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Africa Outlook

Citydia Nigeria
Africa food & drink
food & drink
grocery retail
Nigeria grocery retail
supermarkets
hypermarkets

CITYDIA NIGERIA

Encouraged by the future, Citydia Nigeria is a major driving force in the expansion of the neighbourhood supermarket industry in Africa

Proximity and Price

Writer:Phoebe Calver

Project Manager:Joshua Mann

 

First Master Retailers (FMR) is a Company borne out of in-depth insight into the market of modern trade; addressing a grossly underserved Nigerian market consisting of only six percent of consumption passing through a modern trade environment.

With such an abundance of opportunity available in the market for a Company to tap into, FMR which holds the master franchise rights for DIA and its Nigerian brand Citydia, made the decision to search for a global partner with the technical credentials and expertise to support its exciting enterprise; a partner which they found in Dia Global.

“Our Company philosophy is quite simple, we focus on price and proximity,” explains Valentine Aganbi, Managing Director and Chief Executive Officer at Citydia Nigeria. “We believe this is pivotal to unlocking the market and accelerating the transformation from open markets to modernised markets.”

A core focus is placed on creating exactly the same feel in every store, from those in the well-to-do areas, to those in the less affluent areas; in every aspect from the look and cleanliness to the customer service and standards.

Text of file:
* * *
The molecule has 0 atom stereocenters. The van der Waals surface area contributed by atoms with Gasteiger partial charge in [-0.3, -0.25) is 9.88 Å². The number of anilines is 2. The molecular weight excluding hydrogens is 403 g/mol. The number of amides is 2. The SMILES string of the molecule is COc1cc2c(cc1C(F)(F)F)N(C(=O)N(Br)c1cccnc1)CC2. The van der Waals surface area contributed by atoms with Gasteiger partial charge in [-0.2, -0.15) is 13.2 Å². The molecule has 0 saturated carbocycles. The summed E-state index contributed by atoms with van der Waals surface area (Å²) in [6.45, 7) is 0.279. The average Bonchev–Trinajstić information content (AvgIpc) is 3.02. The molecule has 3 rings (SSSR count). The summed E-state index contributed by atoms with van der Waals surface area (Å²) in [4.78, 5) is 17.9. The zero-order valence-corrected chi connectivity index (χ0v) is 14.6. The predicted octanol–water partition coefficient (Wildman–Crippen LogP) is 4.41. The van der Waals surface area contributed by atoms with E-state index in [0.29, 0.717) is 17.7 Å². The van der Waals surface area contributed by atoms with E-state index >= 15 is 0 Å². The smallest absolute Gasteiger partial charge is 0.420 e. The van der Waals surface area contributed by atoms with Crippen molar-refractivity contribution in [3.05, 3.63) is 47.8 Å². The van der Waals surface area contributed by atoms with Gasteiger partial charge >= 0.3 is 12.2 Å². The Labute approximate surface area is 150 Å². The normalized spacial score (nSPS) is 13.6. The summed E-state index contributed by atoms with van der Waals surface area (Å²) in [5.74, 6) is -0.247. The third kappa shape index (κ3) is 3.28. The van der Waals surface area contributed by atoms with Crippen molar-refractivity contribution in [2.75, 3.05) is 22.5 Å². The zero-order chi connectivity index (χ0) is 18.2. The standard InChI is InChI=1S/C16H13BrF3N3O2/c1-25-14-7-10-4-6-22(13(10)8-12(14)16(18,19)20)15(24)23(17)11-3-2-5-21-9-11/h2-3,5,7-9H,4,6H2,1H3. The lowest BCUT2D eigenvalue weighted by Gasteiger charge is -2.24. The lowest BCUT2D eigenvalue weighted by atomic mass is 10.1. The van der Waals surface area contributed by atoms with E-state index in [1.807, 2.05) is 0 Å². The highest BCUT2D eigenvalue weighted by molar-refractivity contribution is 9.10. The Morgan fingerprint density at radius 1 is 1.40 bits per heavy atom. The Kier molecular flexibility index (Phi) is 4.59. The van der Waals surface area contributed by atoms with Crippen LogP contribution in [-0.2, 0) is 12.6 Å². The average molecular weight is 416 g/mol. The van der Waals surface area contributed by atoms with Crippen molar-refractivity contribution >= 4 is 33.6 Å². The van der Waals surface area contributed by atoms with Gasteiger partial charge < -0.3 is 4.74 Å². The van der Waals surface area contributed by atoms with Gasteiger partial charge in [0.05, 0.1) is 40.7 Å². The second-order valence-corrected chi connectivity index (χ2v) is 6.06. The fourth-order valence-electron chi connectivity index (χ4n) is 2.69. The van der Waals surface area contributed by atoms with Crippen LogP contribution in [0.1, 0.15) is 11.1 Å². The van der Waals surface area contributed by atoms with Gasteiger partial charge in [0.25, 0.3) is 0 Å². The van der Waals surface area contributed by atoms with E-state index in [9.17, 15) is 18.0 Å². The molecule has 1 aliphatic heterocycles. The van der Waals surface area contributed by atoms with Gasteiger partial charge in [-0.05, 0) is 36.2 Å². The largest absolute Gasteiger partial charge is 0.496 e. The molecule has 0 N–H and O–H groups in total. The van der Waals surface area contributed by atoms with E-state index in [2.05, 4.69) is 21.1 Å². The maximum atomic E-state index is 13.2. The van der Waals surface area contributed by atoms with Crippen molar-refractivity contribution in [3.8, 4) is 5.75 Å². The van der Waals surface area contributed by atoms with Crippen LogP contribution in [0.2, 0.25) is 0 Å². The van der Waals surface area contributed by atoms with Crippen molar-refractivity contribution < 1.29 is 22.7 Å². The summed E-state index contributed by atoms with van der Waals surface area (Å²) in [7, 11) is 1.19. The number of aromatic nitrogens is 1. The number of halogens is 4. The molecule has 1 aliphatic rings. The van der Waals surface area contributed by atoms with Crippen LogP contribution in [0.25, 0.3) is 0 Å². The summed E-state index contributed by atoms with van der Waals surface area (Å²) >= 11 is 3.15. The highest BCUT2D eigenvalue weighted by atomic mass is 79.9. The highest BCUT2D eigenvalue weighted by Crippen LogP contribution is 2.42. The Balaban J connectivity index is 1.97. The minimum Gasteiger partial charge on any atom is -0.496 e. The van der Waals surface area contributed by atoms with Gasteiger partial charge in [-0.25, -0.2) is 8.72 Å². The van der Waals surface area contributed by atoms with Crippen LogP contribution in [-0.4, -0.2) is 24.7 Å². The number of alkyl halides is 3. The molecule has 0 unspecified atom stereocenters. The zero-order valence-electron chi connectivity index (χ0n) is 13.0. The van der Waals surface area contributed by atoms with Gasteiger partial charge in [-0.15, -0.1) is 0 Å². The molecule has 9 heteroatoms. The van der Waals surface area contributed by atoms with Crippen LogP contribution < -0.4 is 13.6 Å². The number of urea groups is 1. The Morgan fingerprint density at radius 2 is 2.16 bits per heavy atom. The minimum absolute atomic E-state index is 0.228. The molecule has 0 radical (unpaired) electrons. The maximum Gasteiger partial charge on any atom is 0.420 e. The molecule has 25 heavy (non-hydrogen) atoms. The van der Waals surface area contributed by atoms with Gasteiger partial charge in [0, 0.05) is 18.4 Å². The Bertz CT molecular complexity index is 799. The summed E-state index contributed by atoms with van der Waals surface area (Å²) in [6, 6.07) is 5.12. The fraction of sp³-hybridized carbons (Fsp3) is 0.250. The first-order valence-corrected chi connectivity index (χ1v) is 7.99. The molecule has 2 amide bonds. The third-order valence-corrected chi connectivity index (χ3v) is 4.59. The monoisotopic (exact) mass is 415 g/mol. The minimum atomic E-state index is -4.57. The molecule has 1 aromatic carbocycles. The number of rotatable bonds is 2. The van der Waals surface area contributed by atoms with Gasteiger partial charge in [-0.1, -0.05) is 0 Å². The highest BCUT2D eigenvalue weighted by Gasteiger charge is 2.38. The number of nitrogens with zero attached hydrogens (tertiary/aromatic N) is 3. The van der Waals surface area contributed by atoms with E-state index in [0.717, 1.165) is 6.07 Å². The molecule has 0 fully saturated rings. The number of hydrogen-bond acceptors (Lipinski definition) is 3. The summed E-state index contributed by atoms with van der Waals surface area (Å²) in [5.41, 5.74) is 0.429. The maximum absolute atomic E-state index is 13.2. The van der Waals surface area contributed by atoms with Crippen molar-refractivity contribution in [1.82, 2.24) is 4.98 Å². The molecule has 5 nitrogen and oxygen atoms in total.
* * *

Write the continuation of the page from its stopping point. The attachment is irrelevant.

Aganbi explains: “If you were to go into any one of our stores and close your eyes, you would feel very much inside of the DNA of a Citydia Nigera store.”

In establishing high standards once, it is able to roll-out that benchmark to be enforced in all Citydia stores, including human relations, technology and the local feel of the store with its high quality and fairly priced products. It is the dedication to consistently replicating itself in the market combined with a progressive approach to competition which sets the Company apart in the industry.

“The idea of competition is very exciting to me, in fact it is music to my ears; there is no amount of money that my shareholders could provide to invest in the market which would enable the transformation we desire, so we need more players not less,” adds Aganbi. “Down the road we will worry about market share, for now it is growing and we want to grow faster, competitors can come along for the exciting ride.”

Innovative processes

There are two main sections to the product range, Dia own brand produce and the other national brands which are already well established.

“We have had varying levels of success when introducing Dia own brands into the market, which is to be expected with the need for adaptation time,” Aganbi continues. “We also provide the main brands, the Nestles and Unilever’s of the world; people that come to the store must be able to find what they know, therefore we make sure that we have that covered to touch base with every need in the market.”

When comparing Citydia to its hypermarket competitors, this is a vital component which sets it apart. Inside of a 400 square metre space it is able to contain an excellent mixture which will tend to the neighbourhood needs.

“The most important thing is that we continue to bring in innovations, including those from local vendors that can provide exciting products which are already well known in the open markets. Some of these products can often prompt a nostalgic response as customers experienced them growing up, now we can bring them back to the market in excellent modern packaging,” affirms Aganbi.

Compounding its innovative processes, the Company encourages the development of young entrepreneurs to sell and grow within the safety net of Citydia’s support system. This enables them to upgrade standards in respect to the expectations of the global market, which remains invaluable.